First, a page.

Carne Asada Seitan (Vegan)

This dish is a plant-based twist on the classic taco filling, carne asada. Did you decide to eat less meat in the new year? Whether you’re trying to stay true to your resolution or you’re a plant-based eater looking for a change of pace, this recipe might be exactly what you’re looking for. It’s deliciously reminiscent of your favorite taco stand and fills you up with plenty of protein. Inspired by a dish my partner makes quite often, this recipe is tried-and-true, and I hope you’ll enjoy it too!


Ingredients for seitan:
¾ cup vital wheat gluten flour
¼ cup flour
¾ cup water


Ingredients for marinade:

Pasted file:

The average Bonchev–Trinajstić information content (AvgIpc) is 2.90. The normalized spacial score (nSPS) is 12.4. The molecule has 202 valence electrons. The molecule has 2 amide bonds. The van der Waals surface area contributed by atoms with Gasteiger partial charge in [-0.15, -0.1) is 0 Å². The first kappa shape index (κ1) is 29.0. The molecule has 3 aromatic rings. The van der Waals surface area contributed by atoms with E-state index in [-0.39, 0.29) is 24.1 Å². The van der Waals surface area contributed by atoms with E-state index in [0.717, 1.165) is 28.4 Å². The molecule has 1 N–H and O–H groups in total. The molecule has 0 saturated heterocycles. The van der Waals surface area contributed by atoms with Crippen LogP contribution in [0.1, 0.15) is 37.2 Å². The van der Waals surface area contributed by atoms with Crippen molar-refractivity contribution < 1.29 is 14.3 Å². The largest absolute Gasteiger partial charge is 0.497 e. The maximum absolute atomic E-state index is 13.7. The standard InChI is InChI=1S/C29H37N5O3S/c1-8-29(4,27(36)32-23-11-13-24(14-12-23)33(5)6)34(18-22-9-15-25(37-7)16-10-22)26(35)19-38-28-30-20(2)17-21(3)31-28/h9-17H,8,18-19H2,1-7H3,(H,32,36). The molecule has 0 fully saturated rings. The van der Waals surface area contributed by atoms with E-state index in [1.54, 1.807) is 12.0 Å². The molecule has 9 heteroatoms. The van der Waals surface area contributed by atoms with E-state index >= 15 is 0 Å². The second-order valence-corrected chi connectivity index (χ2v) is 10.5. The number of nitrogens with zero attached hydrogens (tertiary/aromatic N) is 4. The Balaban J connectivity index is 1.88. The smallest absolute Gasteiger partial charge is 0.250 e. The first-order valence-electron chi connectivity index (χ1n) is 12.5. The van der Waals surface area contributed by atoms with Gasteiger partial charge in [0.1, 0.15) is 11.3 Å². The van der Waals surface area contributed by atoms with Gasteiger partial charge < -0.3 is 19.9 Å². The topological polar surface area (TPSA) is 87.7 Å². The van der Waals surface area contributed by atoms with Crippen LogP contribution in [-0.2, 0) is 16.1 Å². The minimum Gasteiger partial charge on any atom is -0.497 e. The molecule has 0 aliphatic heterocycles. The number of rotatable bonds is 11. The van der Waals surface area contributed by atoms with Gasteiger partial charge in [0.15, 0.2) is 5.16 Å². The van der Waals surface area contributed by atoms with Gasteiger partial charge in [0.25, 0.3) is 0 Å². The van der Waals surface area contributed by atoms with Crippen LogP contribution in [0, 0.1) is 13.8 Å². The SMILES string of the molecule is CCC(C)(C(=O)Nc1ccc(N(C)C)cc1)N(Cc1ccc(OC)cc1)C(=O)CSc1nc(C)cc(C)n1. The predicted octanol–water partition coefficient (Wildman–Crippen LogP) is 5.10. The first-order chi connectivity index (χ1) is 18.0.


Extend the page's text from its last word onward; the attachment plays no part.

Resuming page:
1 lime
2 cloves garlic
1 orange
1/2 cup chopped fresh cilantro
1/2 teaspoon salt
1/4 teaspoon black pepper
¼ cup olive oil
1 T cumin
½ T paprika
½ T chili powder
½ T italian herbs



In a medium mixing bowl, add your vital wheat gluten, flour, and water. Mix until a dough forms and knead with your hands for at least 3 minutes. Allow it to rest for 5 minutes before kneading it again for another 3 minutes. Set aside while you prepare to steam the dough.

Bring a large pot of water, about ¼ of the way full, to a boil. Find a metal colander or steamer basket that will fit on top of the pot without falling inside. If you have a pot with a steamer attachment, that appliance will also work. Spray your colander or steamer basket with non-stick cooking spray and place it on top of your pot.